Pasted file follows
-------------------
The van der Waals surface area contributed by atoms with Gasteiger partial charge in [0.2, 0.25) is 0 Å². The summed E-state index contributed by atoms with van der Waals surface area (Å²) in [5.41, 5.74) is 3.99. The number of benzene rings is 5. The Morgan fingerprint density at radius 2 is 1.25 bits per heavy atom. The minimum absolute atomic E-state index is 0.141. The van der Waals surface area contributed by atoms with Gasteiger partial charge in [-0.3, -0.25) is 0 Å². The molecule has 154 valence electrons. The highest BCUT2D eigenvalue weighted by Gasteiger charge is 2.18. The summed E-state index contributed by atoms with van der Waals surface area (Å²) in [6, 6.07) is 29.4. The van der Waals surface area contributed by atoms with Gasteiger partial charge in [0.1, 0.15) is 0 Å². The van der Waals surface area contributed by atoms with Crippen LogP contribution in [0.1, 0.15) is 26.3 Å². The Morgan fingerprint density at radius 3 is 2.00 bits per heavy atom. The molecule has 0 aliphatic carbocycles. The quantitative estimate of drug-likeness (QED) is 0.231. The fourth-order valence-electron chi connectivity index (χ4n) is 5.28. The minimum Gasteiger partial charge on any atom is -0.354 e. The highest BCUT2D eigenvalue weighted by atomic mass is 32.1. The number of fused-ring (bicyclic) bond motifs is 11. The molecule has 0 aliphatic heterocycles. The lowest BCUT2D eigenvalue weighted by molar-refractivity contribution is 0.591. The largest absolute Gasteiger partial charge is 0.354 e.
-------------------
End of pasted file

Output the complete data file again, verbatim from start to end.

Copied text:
The van der Waals surface area contributed by atoms with Gasteiger partial charge in [0.2, 0.25) is 0 Å². The summed E-state index contributed by atoms with van der Waals surface area (Å²) in [5.41, 5.74) is 3.99. The number of benzene rings is 5. The Morgan fingerprint density at radius 2 is 1.25 bits per heavy atom. The minimum absolute atomic E-state index is 0.141. The van der Waals surface area contributed by atoms with Gasteiger partial charge in [-0.3, -0.25) is 0 Å². The molecule has 154 valence electrons. The highest BCUT2D eigenvalue weighted by Gasteiger charge is 2.18. The summed E-state index contributed by atoms with van der Waals surface area (Å²) in [6, 6.07) is 29.4. The van der Waals surface area contributed by atoms with Gasteiger partial charge in [0.1, 0.15) is 0 Å². The van der Waals surface area contributed by atoms with Crippen LogP contribution in [0.1, 0.15) is 26.3 Å². The Morgan fingerprint density at radius 3 is 2.00 bits per heavy atom. The molecule has 0 aliphatic carbocycles. The quantitative estimate of drug-likeness (QED) is 0.231. The fourth-order valence-electron chi connectivity index (χ4n) is 5.28. The minimum Gasteiger partial charge on any atom is -0.354 e. The highest BCUT2D eigenvalue weighted by atomic mass is 32.1. The number of fused-ring (bicyclic) bond motifs is 11. The molecule has 0 aliphatic heterocycles. The lowest BCUT2D eigenvalue weighted by molar-refractivity contribution is 0.591. The largest absolute Gasteiger partial charge is 0.354 e.